Title:
Response timing
Kind Code:
A1


Abstract:
A method for transmitting a message in an interactive television system, comprising receiving at a receiver unit a video stream including video data and a timing stream indicative of the timing of the video data; receiving at the receiver unit an instruction from a user to transmit a message from the receiver unit and in response to the instruction forming the message so as to include a timing indication based on current data from the timing stream; and transmitting the message from the receiver unit.



Inventors:
Van Noetsele, Robert (Middelbeers, NL)
Application Number:
10/383925
Publication Date:
01/08/2004
Filing Date:
03/07/2003
Assignee:
Chello Broadband NV
Primary Class:
Other Classes:
348/461, 348/468, 348/E7.061, 725/139, 348/460
International Classes:
H04N7/16; (IPC1-7): H04N7/16; H04N7/00; H04N11/00
View Patent Images:
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Primary Examiner:
LE, RONG
Attorney, Agent or Firm:
Harrington & Smith, Attorneys At Law, LLC (SHELTON, CT, US)
Claims:
1. A method for transmitting a message in an interactive television system, comprising: receiving at a receiver unit a video stream including video data and a timing stream indicative of the timing of the video data; receiving at the receiver unit an instruction from a user to transmit a message from the receiver unit and in response to the instruction forming the message so as to include a timing indication based on current data from the timing stream; and transmitting the message from the receiver unit.

2. A method according to claim 1 wherein the current data from the timing stream indicates the current point in the video stream.

3. A method according to claim 1 or claim 2 wherein the receiver unit is arranged to output the video data for display on an associated display unit.

4. A method according to claim 3 wherein the display unit is a television.

5. A method according to any preceding claim wherein the video data is MPEG data.

6. A method according to any preceding claim wherein the timing stream is a Program Clock Reference.

7. A method according to any preceding claim wherein the timing stream has a frequency greater than 1 kHz.

8. A method according to any preceding claim wherein the timing stream has a frequency greater than 1 MHz.

9. A method according to any preceding claim wherein the timing stream has a frequency greater than 27 MHz.

10. A method according to any preceding claim wherein the receiver unit is a set-top box.

11. A method according to any preceding claim wherein the message is formed by an enhanced television application in the receiver unit.

12. A method according to any preceding claim wherein the message includes data identifying the receiver unit from which it was transmitted.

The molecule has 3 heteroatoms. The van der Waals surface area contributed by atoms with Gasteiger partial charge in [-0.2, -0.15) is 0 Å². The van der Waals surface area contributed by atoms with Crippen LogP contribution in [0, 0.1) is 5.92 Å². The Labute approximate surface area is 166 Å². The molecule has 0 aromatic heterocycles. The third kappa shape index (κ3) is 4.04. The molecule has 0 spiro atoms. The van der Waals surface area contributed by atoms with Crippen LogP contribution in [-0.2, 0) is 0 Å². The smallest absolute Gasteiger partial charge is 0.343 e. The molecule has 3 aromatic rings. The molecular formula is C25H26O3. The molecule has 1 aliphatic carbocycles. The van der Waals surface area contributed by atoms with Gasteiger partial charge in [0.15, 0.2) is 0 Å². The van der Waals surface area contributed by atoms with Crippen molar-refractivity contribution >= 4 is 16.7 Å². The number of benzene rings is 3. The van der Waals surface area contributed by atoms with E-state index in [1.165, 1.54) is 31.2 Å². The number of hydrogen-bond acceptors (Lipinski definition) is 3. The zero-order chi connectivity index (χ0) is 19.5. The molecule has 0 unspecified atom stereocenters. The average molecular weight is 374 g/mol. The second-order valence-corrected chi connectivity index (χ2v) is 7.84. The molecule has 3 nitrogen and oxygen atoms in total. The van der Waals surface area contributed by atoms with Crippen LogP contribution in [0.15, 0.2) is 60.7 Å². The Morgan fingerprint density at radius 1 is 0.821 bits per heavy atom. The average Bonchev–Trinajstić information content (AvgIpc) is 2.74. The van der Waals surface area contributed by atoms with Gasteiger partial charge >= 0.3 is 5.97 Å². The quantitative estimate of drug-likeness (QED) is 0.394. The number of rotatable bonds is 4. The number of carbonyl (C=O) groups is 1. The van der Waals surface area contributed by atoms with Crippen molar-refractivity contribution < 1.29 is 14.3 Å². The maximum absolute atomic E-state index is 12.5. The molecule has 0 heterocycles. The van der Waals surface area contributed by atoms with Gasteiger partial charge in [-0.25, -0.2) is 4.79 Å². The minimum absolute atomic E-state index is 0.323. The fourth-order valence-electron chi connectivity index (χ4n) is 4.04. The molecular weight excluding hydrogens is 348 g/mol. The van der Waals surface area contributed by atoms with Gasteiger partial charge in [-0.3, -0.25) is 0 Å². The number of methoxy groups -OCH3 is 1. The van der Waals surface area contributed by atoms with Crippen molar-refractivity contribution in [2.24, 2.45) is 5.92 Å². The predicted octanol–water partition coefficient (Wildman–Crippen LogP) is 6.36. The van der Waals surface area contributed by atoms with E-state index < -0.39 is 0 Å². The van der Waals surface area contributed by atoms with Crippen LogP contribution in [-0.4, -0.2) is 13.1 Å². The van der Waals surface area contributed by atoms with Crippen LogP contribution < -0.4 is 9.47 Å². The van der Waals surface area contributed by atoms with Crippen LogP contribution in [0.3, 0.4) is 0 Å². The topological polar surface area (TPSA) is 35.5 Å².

13. A method according to any preceding claim wherein the message includes data identifying the user of the receiver unit from which the message was transmitted.

14. A method according to any preceding claim wherein the video stream includes enhanced content.

15. A method according to claim 13 wherein the enhanced content is a quiz program.

15. A method according to any preceding claim wherein the video stream includes an image comprising an invitation to the user to send a message in response.

16. A method according to claim 15 wherein the receiver unit stores data from the timing stream at the time when the invitation is received at the receiver unit.

17. A method according to claim 16 wherein the said timing indication is a calculated difference between current timing data and the stored timing data.

18. A method according to claim 15 wherein a timer is started when the invitation is decoded at the receiver unit, and data from the timer is used to generate the timing indication.

19. A method according to any preceding claim wherein the message is transmitted to a server via a network to which the receiver unit is connected.

20. A method according to any preceding claim wherein the message also includes data related to input of the user.

21. A receiver unit for use in an interactive television system, the receiver unit comprising: a receiver arrangement for receiving a video stream including video data and a timing stream indicative of the timing of the video data; a receiver arrangement for receiving an instruction from a user to transmit a message from the receiver unit; a message former for forming the message in response to the instruction, the message including a timing indication based on current data from the timing stream; and a transmission arrangement for transmitting the message from the receiver unit.

22. A receiver unit according to claim 21 wherein the current data from the timing stream indicates the current point in the video stream.

23. A receiver unit according to claim 21 or claim 22 wherein the receiver unit is arranged to output the video data for display on an associated display unit.

24. A receiver unit according to claim 23 wherein the display unit is a television.

25. A receiver unit according to any of claims 21-24 wherein the video data is MPEG data.

26. A receiver unit according to any of claims 21-25 wherein the timing stream is a Program Clock Reference.